Mini ITX Motherboard – written by KenB
This is a very small form factor for a motherboard.
The board itself measures just 170mm x 170mm [ 6.7inches x 6.7 inches ]
The form factor was developed by VIA Technologies in 2001. It is a little smaller than Micro ATX.
The 4 mounting holes are the same pitch as the Micro ATX boards so they are compatible with the cases that are used for ATX boards.
The EPIA 5000 (fanless 533 MHz Eden processor) and EPIA 800 (800 MHz C3) were the first commercially available ITX boards.
The boards are very low power and produce very little noise.
Mini-ITX do not have a standard defined for the PSU ( Power Supply Unit ).
The boards do use a conventional 20(4) way ATX standard connector .
This is usually connected to a DC > DC Converter which is then connected to an external power source.
Some boards have the DC > DC Converter built in.
A Mini ITX motherboard
If you want smaller there is a Pico-ITX motherboard available.
This measures just 10 × 7.2 cm (3.9 × 2.8 in)
If you want more information on Pico-ITX boards ….
Ask on the Free PC Help website if you need more information – click here
Check this website to see if you can buy email list to target new clients.
Post Beeps machine will not boot – written by KenB
Machine will Not Boot – I Get No POST Beeps
If you have a laptop I am afraid that this tutorial is not going to be of use to you.
If your machine will not boot ( you get no post beeps ) and you DON’T get the Blue Screen of Death it is most probably a hardware problem.
If you are getting a STOP error ( BSOD ) then post the problem and error in the appropriate forum.
Unfortunately there are numerous pieces of hardware inside your case and any one could be causing the problem.
To identify which one is at fault do the following:
1. Switch off at the wall.
This ensures that there is no power getting to the motherboard from the Power Supply Unit.
Leave the plug in the wall socket
This keeps the earth ( ground ) connection from your motherboard connected via the house ring-main circuit.
2. Disconnect the printer / monitor and any other external devices.
We are checking the system’s hardware and it is important that ALL devices are disconnected.
3. Take the Side Panel off. ( You may need a screwdriver to do this )
4. It is advisable to wear an anti-static wrist strap when working inside the case.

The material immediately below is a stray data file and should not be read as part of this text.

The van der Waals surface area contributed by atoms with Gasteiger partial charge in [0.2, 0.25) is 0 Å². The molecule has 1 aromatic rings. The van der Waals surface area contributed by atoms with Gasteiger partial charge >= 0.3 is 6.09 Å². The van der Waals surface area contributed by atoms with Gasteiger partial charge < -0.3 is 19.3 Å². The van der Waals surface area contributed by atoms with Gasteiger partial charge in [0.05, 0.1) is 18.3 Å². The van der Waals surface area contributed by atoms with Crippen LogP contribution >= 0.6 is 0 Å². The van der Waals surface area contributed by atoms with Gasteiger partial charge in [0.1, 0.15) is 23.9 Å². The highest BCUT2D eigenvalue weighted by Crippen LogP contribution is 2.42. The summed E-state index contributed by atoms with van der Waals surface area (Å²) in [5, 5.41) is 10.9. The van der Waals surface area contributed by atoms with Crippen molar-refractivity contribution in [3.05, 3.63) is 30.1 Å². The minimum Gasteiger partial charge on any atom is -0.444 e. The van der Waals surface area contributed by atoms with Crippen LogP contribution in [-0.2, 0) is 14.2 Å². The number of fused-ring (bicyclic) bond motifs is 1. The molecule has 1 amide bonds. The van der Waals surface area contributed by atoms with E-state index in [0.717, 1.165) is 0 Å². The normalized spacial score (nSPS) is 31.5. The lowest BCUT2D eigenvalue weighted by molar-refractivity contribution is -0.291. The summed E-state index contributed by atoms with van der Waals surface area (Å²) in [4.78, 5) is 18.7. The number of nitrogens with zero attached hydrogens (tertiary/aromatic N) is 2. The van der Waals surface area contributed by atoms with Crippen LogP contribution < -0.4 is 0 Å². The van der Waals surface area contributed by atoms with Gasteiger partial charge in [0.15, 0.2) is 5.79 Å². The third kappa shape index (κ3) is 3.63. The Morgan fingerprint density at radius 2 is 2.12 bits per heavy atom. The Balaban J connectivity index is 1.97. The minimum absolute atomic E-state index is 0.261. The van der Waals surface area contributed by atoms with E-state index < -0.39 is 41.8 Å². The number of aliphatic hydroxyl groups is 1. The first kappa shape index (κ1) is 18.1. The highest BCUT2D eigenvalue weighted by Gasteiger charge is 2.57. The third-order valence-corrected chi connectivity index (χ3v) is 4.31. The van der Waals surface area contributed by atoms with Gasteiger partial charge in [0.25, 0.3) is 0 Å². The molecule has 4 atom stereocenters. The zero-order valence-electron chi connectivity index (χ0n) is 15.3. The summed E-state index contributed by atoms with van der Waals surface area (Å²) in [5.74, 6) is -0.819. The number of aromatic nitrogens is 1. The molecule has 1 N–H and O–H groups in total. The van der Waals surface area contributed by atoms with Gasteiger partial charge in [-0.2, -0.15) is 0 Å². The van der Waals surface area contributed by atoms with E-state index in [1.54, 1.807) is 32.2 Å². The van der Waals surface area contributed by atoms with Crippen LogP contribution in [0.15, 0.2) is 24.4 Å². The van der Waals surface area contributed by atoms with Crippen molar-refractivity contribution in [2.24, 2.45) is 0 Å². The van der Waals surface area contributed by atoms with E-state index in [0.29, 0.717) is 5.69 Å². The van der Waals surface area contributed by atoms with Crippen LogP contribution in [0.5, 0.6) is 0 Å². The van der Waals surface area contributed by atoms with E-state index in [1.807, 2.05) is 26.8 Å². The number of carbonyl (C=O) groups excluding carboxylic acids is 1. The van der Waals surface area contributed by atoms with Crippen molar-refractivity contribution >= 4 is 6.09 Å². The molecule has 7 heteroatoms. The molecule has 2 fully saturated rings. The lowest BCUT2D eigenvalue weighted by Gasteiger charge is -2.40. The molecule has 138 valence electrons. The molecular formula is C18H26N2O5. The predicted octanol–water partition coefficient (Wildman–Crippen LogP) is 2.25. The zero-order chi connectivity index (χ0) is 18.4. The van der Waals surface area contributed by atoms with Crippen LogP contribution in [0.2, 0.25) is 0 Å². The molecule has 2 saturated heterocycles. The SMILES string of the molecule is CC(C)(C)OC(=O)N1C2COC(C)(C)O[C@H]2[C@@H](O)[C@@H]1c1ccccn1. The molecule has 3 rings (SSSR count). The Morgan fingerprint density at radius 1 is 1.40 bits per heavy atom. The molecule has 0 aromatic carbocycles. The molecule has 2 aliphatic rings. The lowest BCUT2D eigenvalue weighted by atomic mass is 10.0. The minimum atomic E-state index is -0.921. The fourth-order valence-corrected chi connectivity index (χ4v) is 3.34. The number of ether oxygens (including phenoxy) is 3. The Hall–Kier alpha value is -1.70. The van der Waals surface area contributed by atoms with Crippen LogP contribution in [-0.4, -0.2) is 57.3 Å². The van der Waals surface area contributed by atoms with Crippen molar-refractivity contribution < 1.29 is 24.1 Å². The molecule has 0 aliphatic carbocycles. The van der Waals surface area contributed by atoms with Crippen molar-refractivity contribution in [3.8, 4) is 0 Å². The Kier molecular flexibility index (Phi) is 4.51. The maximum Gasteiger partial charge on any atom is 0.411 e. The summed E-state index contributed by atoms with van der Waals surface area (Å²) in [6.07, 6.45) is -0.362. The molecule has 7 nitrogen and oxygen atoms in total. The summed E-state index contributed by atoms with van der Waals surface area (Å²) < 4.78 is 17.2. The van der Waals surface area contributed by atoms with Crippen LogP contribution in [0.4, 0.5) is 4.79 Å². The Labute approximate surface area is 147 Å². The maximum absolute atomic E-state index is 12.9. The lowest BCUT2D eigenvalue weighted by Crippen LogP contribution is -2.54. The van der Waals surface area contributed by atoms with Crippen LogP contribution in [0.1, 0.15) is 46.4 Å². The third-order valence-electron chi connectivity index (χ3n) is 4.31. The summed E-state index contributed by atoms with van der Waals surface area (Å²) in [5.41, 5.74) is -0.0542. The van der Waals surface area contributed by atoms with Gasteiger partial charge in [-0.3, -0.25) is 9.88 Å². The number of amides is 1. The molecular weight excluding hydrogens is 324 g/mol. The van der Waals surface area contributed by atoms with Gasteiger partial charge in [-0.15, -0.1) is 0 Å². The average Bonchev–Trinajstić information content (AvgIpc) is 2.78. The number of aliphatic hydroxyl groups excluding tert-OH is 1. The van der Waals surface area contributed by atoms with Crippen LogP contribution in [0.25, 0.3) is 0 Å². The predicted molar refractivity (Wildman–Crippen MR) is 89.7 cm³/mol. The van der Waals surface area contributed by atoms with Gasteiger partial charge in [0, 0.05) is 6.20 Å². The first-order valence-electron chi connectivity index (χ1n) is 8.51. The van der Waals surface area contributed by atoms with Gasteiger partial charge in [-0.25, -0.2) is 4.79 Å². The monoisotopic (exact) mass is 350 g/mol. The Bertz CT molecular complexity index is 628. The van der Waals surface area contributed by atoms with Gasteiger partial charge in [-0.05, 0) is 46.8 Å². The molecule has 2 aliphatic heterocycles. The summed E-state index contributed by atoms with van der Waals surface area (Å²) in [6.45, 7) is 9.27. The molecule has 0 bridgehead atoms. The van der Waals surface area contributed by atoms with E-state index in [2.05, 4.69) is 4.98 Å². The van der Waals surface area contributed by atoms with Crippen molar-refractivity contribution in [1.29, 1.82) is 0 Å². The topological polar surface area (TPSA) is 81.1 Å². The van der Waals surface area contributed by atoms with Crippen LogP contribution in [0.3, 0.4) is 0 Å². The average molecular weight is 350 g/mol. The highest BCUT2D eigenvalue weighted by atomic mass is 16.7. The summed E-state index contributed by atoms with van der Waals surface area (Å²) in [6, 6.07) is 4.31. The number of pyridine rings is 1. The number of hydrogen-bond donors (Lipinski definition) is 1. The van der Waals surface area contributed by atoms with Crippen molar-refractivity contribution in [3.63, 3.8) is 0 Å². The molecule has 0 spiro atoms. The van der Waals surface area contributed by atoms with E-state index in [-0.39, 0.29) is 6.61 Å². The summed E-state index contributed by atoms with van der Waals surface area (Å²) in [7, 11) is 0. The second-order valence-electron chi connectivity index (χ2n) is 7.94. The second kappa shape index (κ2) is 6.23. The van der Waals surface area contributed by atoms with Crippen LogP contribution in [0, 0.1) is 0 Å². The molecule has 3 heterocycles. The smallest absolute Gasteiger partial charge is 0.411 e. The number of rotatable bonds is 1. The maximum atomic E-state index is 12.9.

If you have not got one then ground yourself by touching the bare metal case.
Your system is still connected to earth ( ground ) so there should not be a problem with static.
5. You now need to remove ALL cards that are connected to the motherboard.
Take out the RAM Modules.
To do this you will need to release the locking levers – shown here.
Push them away from the module.
The RAM module will be released and you can remove it.
Remove the Video Card ( if you have one ).
Some systems have on-board video. This means that the Display Adapter is a permanent attachment on the Motherboard.
The cable ( wire ) from the monitor was attached to the Display Adapter ( Video Card ). You should have removed this earlier.
You may need to take one small screw out that holds the card in place.
The screw will be located as shown by the arrow.
(Your Video Card may look different from the one shown)
6. Once you have removed the Video Card you need to remove any other cards too.
You could have a Network Interface Card ( NIC ) ; Sound Card ; Wireless Adapter etc that will need removing.
7. Next you need to remove the power connection(s) to the Hard Drive and the DVD CDROM.
Depending upon which type of Hard Drive you have you could have a Molex or a SATA Power Connector.
8. Next – follow the data cables from the Hard Drive and DVD CDROM back to the motherboard and disconnect them.
9. You should leave ONLY the 20(4) way connection from the PSU connected.
10. Once you have all cards and connections removed switch on at the wall.
Switch the computer on.
You should get POST beeps.
If you do this is good.
If you get NO Post Beeps go to 13.
11. Now you need to put the cards back one at a time.
Start with the RAM. Put just one module back and try booting the machine.
You should still get POST beeps.
Shut down and switch off at the wall again.
If this is OK put in the other RAM module(s) and try booting again.
12. Repeat this process with each Card and Connection.
Do this one at a time – testing after each addition.
If the problem replicates – you have located the faulty hardware.
13. You will only get POST beeps if there is a small speaker connected from the motherboard.
If you do have a speaker connected and you are NOT getting any beeps they you either have a Power Supply Unit or Motherboard problem.
If you need a tutorial on Testing a Power Supply – click here
If you need more information please use the Free PC Help website – click here
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